The ebru master knows that he cannot replicate the ebru that emerges. All works of ebru are unique. Similar works can be produced, but never one that is exactly the same. It is with this in mind that the ebru master wields his brush and creates his designs with the needles. Even a single mistake on the surface of the water may be irreversible, and therefore he must proceed cautiously. At the end of his labor, he will see on the water's surface a unique world, the dance of the colors on the water - colors that will appear as three different sets of hues at the three different stages of the process. Seen on the surface of the water before the paper is applied, the colors are different from how they appear later when the paper is removed, and something else again after the paper has dried. Experiencing this process and observing it in all its phases is an extraordinary thrill.

The basic design of Turkish marbling is the so-called Battal Ebru, and the ability to produce it is the test of the traditional ebru artist. Creating a Battal Ebru design requires using a brush made of horsehair attached to a rose branch. The artist has to know how to adjust the amounts of bile and water to the right consistency and when to sprinkle the dye. Besides Battal, there are many other types of ebru including: 'hatip', ebb and flow, shawl, combed, nightingale's nest, grain of sand, fishbone, light, floral and calligraphic.

Love of ebru is different from all other arts. Mehmet Efendi, a preacher ('hatip') at the Aya Sofya Mosque, who inaugurated a new era in ebru with the designs he produced using the traditional techniques, died in a fire in 1773 while trying to rescue his works from his burning house. The ebru he created came to bear his name, 'Hatip Ebru'.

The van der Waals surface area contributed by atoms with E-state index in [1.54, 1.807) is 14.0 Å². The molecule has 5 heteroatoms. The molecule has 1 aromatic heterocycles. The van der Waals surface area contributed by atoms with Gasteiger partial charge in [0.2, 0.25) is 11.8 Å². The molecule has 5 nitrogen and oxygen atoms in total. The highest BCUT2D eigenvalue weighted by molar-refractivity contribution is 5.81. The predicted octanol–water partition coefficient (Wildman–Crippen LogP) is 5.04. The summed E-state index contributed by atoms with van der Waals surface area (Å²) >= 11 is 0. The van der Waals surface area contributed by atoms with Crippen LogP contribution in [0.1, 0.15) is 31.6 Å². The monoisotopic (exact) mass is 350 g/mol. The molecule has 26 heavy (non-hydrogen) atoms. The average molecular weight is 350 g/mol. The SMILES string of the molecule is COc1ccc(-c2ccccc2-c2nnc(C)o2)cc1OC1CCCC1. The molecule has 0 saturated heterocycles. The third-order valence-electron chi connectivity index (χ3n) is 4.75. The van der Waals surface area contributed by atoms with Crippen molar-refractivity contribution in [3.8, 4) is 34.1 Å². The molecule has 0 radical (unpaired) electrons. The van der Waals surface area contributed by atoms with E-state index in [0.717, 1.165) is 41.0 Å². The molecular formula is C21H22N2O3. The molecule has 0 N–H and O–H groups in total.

An ebru artist should be well-acquainted with the sciences of physics and chemistry as well as with mathematics. Among the masters of the art, İbrahim Edhem Efendi, sheikh of the Üsküdar Uzbeks Dervish Lodge, and Necmettin Okyay were both known as 'Hezarfen' (knowing a thousand sciences) for their deep scientific knowledge. Okyay created flowers in his ebru, in a design known today in his honor as Necmettin Ebru.
Mustafa Düzgünman, an ebru master of the Republican period, occupied himself with other arts as well, including religious music, photography and the design of 'tesbih' or Islamic prayer beads. His herbalist's shop was at the same time a school for his friends, and his poem, 'Ebruname' or 'The Book of Ebru', is a delightful work describing ebru and the ebru artist. Following in the footsteps of his teacher, Necmettin Okyay, Düzgünman took the art of ebru to new heights through the works he created and the artists he trained.

Düzgünman's students, Fuat Başar, Alparslan Babaoğlu and Sabri Mandıracı, are continuing the traditional art of ebru today. Yılmaz Eneş, who works along the same lines, has added rose designs to the art of ebru and is therefore known as 'Gülbaba' or 'Father Rose'. Similarly, Hikmet Barutçugil, who has introduced innovations in the traditional methods, has added 'Barut Ebru' to the world of paper marbling. Interest in ebru and the number of artists practicing it are steadily on the rise, and works of ebru are beginning to take pride of place on the walls of Turkish homes today.

Ebru works by Dr. Yücel Barut